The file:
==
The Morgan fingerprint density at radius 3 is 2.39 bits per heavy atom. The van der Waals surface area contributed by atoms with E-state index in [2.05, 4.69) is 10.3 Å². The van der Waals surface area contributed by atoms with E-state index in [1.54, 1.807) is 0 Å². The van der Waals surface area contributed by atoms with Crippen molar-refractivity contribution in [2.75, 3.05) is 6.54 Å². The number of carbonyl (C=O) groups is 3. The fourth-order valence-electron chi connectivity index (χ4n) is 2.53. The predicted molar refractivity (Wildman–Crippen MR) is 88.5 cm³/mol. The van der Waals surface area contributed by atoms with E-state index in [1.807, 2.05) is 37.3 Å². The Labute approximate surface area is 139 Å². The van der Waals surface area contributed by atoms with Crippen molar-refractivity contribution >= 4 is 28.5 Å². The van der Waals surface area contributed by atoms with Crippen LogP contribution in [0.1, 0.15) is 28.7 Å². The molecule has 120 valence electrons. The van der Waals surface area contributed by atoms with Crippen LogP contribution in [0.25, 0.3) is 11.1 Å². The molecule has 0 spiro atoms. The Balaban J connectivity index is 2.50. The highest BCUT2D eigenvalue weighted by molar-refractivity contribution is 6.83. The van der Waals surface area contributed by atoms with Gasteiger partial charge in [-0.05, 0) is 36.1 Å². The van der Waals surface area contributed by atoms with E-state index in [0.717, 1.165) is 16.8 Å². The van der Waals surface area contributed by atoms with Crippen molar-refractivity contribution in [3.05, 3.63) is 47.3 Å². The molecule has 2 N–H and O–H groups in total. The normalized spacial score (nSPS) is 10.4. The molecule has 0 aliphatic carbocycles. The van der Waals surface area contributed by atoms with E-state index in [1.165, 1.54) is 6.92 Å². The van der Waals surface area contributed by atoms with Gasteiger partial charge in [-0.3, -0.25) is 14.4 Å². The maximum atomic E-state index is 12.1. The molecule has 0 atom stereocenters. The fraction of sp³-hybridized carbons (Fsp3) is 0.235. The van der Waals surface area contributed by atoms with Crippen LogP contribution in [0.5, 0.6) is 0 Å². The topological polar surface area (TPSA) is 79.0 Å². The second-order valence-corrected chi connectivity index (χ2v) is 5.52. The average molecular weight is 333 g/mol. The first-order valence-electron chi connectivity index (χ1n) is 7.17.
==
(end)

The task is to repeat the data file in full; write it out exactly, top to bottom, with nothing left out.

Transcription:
The Morgan fingerprint density at radius 3 is 2.39 bits per heavy atom. The van der Waals surface area contributed by atoms with E-state index in [2.05, 4.69) is 10.3 Å². The van der Waals surface area contributed by atoms with E-state index in [1.54, 1.807) is 0 Å². The van der Waals surface area contributed by atoms with Crippen molar-refractivity contribution in [2.75, 3.05) is 6.54 Å². The number of carbonyl (C=O) groups is 3. The fourth-order valence-electron chi connectivity index (χ4n) is 2.53. The predicted molar refractivity (Wildman–Crippen MR) is 88.5 cm³/mol. The van der Waals surface area contributed by atoms with E-state index in [1.807, 2.05) is 37.3 Å². The Labute approximate surface area is 139 Å². The van der Waals surface area contributed by atoms with Crippen molar-refractivity contribution >= 4 is 28.5 Å². The van der Waals surface area contributed by atoms with Crippen LogP contribution in [0.1, 0.15) is 28.7 Å². The molecule has 120 valence electrons. The van der Waals surface area contributed by atoms with Crippen LogP contribution in [0.25, 0.3) is 11.1 Å². The molecule has 0 spiro atoms. The Balaban J connectivity index is 2.50. The highest BCUT2D eigenvalue weighted by molar-refractivity contribution is 6.83. The van der Waals surface area contributed by atoms with Gasteiger partial charge in [-0.05, 0) is 36.1 Å². The van der Waals surface area contributed by atoms with E-state index in [0.717, 1.165) is 16.8 Å². The van der Waals surface area contributed by atoms with Crippen molar-refractivity contribution in [3.05, 3.63) is 47.3 Å². The molecule has 2 N–H and O–H groups in total. The normalized spacial score (nSPS) is 10.4. The molecule has 0 aliphatic carbocycles. The van der Waals surface area contributed by atoms with E-state index in [1.165, 1.54) is 6.92 Å². The van der Waals surface area contributed by atoms with Gasteiger partial charge in [-0.3, -0.25) is 14.4 Å². The maximum atomic E-state index is 12.1. The molecule has 0 atom stereocenters. The fraction of sp³-hybridized carbons (Fsp3) is 0.235. The van der Waals surface area contributed by atoms with Crippen LogP contribution in [0.5, 0.6) is 0 Å². The topological polar surface area (TPSA) is 79.0 Å². The second-order valence-corrected chi connectivity index (χ2v) is 5.52. The average molecular weight is 333 g/mol. The first-order valence-electron chi connectivity index (χ1n) is 7.17.